“I am not just a Sambalpuri singer. My hobby is to listen to folk music from everywhere. Listen…” And he demonstrates the tradition he is talking about. The slum comes alive with Haripal’s vibrant voice. With snatches from the songs of the Bauls of Bengal. Of Chattisgarhi love songs. Effortlessly, he makes us see what he is talking about. The common elements of Sambalpuri, Bhojpuri and Oriya. Then of Baul, Chattisgarhi and Dhakia Bengali music. He explores the links of some elements of these to Nepali folk as well. It is impossible to see “Rangabati” as an accident now. This is a versatile musician with a deep understanding of his art.

But it was that song which made him famous. His greatest memory is of the day a crowd that recognised him at Batapur railway station. It refused to let the train move. Not unless Haripal sang “Rangabati”. “Finally, the train driver told me that I had better sing a few lines if we wanted the train to move!”

But that day is past. Haripal’s family troupe still tours but makes little money. And disaster still strikes. “The rains here two years ago destroyed us,” says Chandrika, Haripal’s daughter. “We lost all our instruments. Ever since, we have had to hire instruments or borrow them.” The troupe gets engagements, but does not make much. “There are all the accompanying artistes to be paid,” she says. By the time that is done, Haripal might not be left with Rs. 3,000 from a performance.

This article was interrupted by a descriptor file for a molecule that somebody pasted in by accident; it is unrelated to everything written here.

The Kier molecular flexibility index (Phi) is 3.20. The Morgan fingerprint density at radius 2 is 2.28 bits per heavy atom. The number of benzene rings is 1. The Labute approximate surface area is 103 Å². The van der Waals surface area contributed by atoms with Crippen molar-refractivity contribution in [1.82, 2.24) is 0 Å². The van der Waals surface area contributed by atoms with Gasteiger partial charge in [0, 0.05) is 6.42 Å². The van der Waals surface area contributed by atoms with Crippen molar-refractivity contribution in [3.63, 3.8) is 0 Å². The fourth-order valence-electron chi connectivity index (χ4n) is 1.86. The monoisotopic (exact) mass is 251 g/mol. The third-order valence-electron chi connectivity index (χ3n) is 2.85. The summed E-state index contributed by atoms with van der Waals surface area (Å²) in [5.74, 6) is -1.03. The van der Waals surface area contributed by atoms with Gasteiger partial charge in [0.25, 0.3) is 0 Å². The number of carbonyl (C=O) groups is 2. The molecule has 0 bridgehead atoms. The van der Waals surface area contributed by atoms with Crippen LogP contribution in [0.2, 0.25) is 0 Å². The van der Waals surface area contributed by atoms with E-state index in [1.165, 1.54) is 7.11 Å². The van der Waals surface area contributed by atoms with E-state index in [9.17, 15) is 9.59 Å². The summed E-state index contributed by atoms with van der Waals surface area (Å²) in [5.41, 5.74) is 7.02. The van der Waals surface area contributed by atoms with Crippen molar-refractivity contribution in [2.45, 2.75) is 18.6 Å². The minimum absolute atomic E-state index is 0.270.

Haripal also feels he has been sidelined by the culture establishment. “I was to represent the country at the Festival of India in Moscow. At the last minute I was dropped. This has happened to me many times. Even at the Independence Day Golden Jubilee celebrations in Delhi. They take my song, they do not take me.”

Some, though, are sympathetic. “He’s a very good artiste, with mass appeal,” says AIR’s Syantanu Rath. He plays down – as does Haripal himself – the singer’s alcohol problems. Those were brought on after the series of reverses and losses he faced. “Haripal is moody and temperamental. Hardly a new thing in a recording artiste.”

Rangabati, Rangabati...
My heart is full with jasmine fragrance...

Of my heart is throbbing for you…

Later, all the way down the road to Malkangiri, we found the tea shops still had the song. “Rangabati” is not forgotten. Haripal is, though.

“Do you think if we find out who is in charge, they might show some respect?” he asks about the tape. Life has seldom shown him much of that commodity. So he is not sure. “I do not want to fight anybody. There should be some justice. This is my art. This is my life and love…”

Rangabati, Rangabati...
dear, please don't harass me...

Entry filed under: Kosli Culture, Kosli dance, Kosli Song.